Visual Learning

The subtitle of this post should be Why I Ask My Students to Make A Concept Map, Mind Map and Infographic. This post is also my assignment for a course I am taking on Coursera, eLearning Ecologies: Innovative Approaches to Teaching and Learning for the Digital Age.   

I teach health informatics in graduate school. I use project-based learning in my course to make my students’ learning visible. I guide their work by asking a driving question.

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The driving question stems from simpler questions.

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So for week 2, these are the questions. The students deliverable is a concept map.

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For week 3, these are the questions. The students need to make an infographic.

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And for week 4, the students submit a mind map.

What’s a concept map? Infographic? Mind map?

According to http://www.inspiration.com/visual-learning/concept-mapping –

A concept map is a type of graphic organizer used to help students organize and represent knowledge of a subject. Concept maps begin with a main idea (or concept) and then branch out to show how that main idea can be broken down into specific topics.

In contrast, a mind map according to Wikipedia

is often created around a single concept, drawn as an image in the center of a blank page, to which associated representations of ideas such as images, words and parts of words are added. Major ideas are connected directly to the central concept, and other ideas branch out from those.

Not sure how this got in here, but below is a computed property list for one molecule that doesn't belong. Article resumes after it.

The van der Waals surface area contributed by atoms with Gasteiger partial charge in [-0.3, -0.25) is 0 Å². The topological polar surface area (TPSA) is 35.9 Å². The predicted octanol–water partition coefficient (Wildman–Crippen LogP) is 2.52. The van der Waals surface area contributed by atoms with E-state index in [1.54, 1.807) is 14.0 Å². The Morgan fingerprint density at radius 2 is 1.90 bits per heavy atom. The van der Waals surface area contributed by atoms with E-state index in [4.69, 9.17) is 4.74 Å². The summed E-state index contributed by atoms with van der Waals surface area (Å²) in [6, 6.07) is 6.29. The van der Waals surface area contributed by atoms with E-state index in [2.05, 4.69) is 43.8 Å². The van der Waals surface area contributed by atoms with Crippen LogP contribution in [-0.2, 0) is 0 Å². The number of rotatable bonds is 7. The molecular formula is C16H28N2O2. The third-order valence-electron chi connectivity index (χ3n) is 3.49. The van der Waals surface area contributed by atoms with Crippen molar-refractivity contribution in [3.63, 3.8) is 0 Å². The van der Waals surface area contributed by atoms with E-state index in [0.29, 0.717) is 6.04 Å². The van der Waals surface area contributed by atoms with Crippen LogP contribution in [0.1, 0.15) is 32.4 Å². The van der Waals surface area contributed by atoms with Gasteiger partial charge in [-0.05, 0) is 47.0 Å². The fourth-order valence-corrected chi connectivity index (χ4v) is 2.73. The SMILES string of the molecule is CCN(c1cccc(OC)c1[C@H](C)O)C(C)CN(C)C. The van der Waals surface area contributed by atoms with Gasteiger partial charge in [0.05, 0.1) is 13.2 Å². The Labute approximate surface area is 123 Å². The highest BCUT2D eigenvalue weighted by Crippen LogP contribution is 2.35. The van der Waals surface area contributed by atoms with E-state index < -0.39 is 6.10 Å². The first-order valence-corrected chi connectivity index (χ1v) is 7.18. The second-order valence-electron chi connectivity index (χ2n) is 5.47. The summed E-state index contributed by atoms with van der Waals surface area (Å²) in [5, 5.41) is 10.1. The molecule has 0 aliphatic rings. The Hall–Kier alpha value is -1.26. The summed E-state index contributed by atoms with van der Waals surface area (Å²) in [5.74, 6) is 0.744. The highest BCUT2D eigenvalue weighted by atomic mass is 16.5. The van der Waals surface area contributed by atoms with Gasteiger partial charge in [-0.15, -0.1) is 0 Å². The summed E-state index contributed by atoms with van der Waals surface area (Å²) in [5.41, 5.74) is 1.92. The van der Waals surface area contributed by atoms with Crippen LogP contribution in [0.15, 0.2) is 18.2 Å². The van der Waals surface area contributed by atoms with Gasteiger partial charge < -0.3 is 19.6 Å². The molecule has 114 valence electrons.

An infographic is an “information graphic.” Whatis.com says it

is a representation of information in a graphic format designed to make the data easily understandable at a glance. People use infographics to quickly communicate a message, to simplify the presentation of large amounts of data, to see data patterns and relationships, and to monitor changes in variables over time.

So what am I asking my students to do? I am asking them to do visual thinking and they experience visual learning.

A post on Inspiration.com says visual learning helps the students in the following ways:

1. Visual learning helps students clarify their thoughts
Students see how ideas are connected and realize how information can be grouped and organized. With visual learning, new concepts are more thoroughly and easily understood when they are linked to prior knowledge.

2. Visual learning helps students organize and analyze information
Students can use diagrams and plots to display large amounts of information in ways that are easy to understand and help reveal relationships and patterns.

3. Visual learning helps students integrate new knowledge
According to research, students better remember information when it is represented and learned both visually and verbally.

4. Visual learning helps students think critically
Linked verbal and visual information helps students make connections, understand relationships and recall related details.

Let me share some examples of my students’ work on their blogs this semester.

What is the Relevance of Informatics to Global Health and E-Health?

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https://theadventuresofmangtomasblog.wordpress.com/2016/08/21/advancing-health-informatics-in-the-philippines/

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Sustaining the health information system in developing countries

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Let me end by sharing the rubrics I use for grading from Kathy Schrock’s Guide to Everything.

1. Rubric for concept map from University of Wisconsin-Stout. Can also be used to assess mind maps. https://www2.uwstout.edu/content/profdev/rubrics/inspirationrubric.html

2. Checklist for 7 components of student-created infographics https://shaelynnfarnsworth.com/2016/04/26/digital-literacy-teaching-infographics-a-sub-genre/

 

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